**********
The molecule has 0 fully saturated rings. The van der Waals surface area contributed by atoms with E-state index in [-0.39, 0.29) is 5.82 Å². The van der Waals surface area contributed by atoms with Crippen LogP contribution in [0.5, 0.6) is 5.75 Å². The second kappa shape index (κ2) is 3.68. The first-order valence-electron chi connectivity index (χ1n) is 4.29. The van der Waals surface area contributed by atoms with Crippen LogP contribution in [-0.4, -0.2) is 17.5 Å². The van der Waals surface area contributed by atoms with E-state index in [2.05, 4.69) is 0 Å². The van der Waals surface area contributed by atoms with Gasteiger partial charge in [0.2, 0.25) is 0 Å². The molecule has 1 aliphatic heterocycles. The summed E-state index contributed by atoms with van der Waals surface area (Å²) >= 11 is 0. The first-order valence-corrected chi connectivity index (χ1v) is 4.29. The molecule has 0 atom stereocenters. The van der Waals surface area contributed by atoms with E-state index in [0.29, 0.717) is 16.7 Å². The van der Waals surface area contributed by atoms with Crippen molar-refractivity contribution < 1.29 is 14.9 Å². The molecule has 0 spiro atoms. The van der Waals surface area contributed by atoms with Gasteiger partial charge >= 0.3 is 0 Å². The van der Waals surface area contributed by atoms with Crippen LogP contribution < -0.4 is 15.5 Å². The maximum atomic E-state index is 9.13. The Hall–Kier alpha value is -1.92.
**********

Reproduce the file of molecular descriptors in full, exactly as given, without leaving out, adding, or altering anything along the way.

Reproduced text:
The molecule has 0 fully saturated rings. The van der Waals surface area contributed by atoms with E-state index in [-0.39, 0.29) is 5.82 Å². The van der Waals surface area contributed by atoms with Crippen LogP contribution in [0.5, 0.6) is 5.75 Å². The second kappa shape index (κ2) is 3.68. The first-order valence-electron chi connectivity index (χ1n) is 4.29. The van der Waals surface area contributed by atoms with Crippen LogP contribution in [-0.4, -0.2) is 17.5 Å². The van der Waals surface area contributed by atoms with E-state index in [2.05, 4.69) is 0 Å². The van der Waals surface area contributed by atoms with Gasteiger partial charge in [0.2, 0.25) is 0 Å². The molecule has 1 aliphatic heterocycles. The summed E-state index contributed by atoms with van der Waals surface area (Å²) >= 11 is 0. The first-order valence-corrected chi connectivity index (χ1v) is 4.29. The molecule has 0 atom stereocenters. The van der Waals surface area contributed by atoms with E-state index in [0.29, 0.717) is 16.7 Å². The van der Waals surface area contributed by atoms with Crippen molar-refractivity contribution < 1.29 is 14.9 Å². The molecule has 0 spiro atoms. The van der Waals surface area contributed by atoms with Gasteiger partial charge >= 0.3 is 0 Å². The van der Waals surface area contributed by atoms with Crippen LogP contribution < -0.4 is 15.5 Å². The maximum atomic E-state index is 9.13. The Hall–Kier alpha value is -1.92.